However it took the re-discovery of powered flight to finally traverse the Kiln. Able to fly high enough to avoid the searing heat, early pressurised aircraft began hazardous day crossings to re-map the expanse. With little chance of rescue, the aircrews had to accept significant risk while also making their aircraft far more reliable. Indeed, it is largely due to the engineering necessities faced by these pioneers that later Birrin aircraft were so reliable.


Pictured here is one of the first dedicated Kiln runners, able to fly non-stop
between airfields in the North and South to deliver people and cargo in a
regular fashion. The three fuselages enabled heavy loads to be carried, the
outer two being unpressurised and only suitable for cargo. 

The two flight engines, mounted on the front of the cargo fuselages, are
powerful in-line units each driving a contra-rotating propeller. Due to the
lethal nature of the Kiln and to aid lifting off from short desert runways a
supplementary engine is mounted on the rear passenger cabin: This engine,
with its single folding airscrew, is used to assist takeoff and, perhaps more
importantly, to supplement the main engines should one of them break down
during flight.

Below this aircraft the desert is baking at an average temperature of eighty
degrees Celsius, yet evidence that this was not always so abounds: A faint
tracery of ancient roadways and industrial ruins dots the landscape and awaits
re-discovery by future generations of Birrin.


 
Industrialisation of Chriirah has had a dramatic effect on many of the planets’ ecosystems. The equatorial zone of this world, dominated by a vast superheated region named the Kiln, has seen perhaps the most extreme changes as the desert continues to expand.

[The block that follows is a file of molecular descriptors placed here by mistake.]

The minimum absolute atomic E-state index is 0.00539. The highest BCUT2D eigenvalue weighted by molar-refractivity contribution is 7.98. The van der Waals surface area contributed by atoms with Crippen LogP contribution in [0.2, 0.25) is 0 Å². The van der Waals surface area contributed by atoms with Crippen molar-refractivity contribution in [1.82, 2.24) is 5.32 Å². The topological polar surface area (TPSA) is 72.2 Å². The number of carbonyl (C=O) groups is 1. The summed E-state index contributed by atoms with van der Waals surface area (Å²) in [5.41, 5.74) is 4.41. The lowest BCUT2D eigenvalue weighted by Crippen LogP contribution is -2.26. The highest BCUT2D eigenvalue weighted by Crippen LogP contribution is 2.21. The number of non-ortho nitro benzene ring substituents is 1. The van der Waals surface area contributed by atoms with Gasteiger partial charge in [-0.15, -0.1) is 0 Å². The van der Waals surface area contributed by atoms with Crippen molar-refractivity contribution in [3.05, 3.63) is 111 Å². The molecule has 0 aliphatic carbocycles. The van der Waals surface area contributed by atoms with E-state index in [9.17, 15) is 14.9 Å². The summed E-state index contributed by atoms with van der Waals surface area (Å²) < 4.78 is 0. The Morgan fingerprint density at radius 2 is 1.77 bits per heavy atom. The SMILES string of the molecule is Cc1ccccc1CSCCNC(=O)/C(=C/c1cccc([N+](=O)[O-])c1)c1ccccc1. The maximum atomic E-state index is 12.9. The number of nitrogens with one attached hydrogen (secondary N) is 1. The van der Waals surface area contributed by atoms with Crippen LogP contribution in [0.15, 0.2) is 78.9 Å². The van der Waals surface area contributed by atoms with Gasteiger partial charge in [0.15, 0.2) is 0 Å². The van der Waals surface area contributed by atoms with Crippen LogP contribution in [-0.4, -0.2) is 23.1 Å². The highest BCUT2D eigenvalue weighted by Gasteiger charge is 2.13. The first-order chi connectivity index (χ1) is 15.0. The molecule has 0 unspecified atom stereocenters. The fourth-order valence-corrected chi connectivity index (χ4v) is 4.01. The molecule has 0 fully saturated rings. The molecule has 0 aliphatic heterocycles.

Agricultural needs necessitated the damming of several major rivers to provide irrigation for Kiln border areas, and the lakes these rivers once fed began to evaporate. Ultimately most of these lakes vanished, leaving behind shallow sandy basins and ghost towns.

Unable to afford relocation, or unwilling to spare the expense, shipping companies left their craft to rust on the dry lakebeds.


Shown here is a ship abandoned in a former lake,
now claimed by the deserts of the Kiln.

To the north and south of the Kiln, there are tropical regions, with large inland seas. These waters feature "float-forests", floating mats of vegetation.

The floatforest is a constantly shifting sea of drifting plant covered islands, in some areas so dense as to be almost indistinguishable from land. Millions of Birrin call this tropical, dynamic world home, from sophisticated city dwellers to nomadic tribes with limited contact with the global civilisation.

The Birrin discovered that, when dried, the heavily compacted masses of dead plants that constitute the older larger islands can be burned as a very efficient fuel. In a short period of time mining began and factories sprung up in the old forest, large areas of vegetation being destroyed to supply fuel for cooking and industrial steam boilers. Soon steam powered ships plied the channels of the float forest, using the forest itself as fuel as they travelled, or purchasing high grade and dried peat from retailers.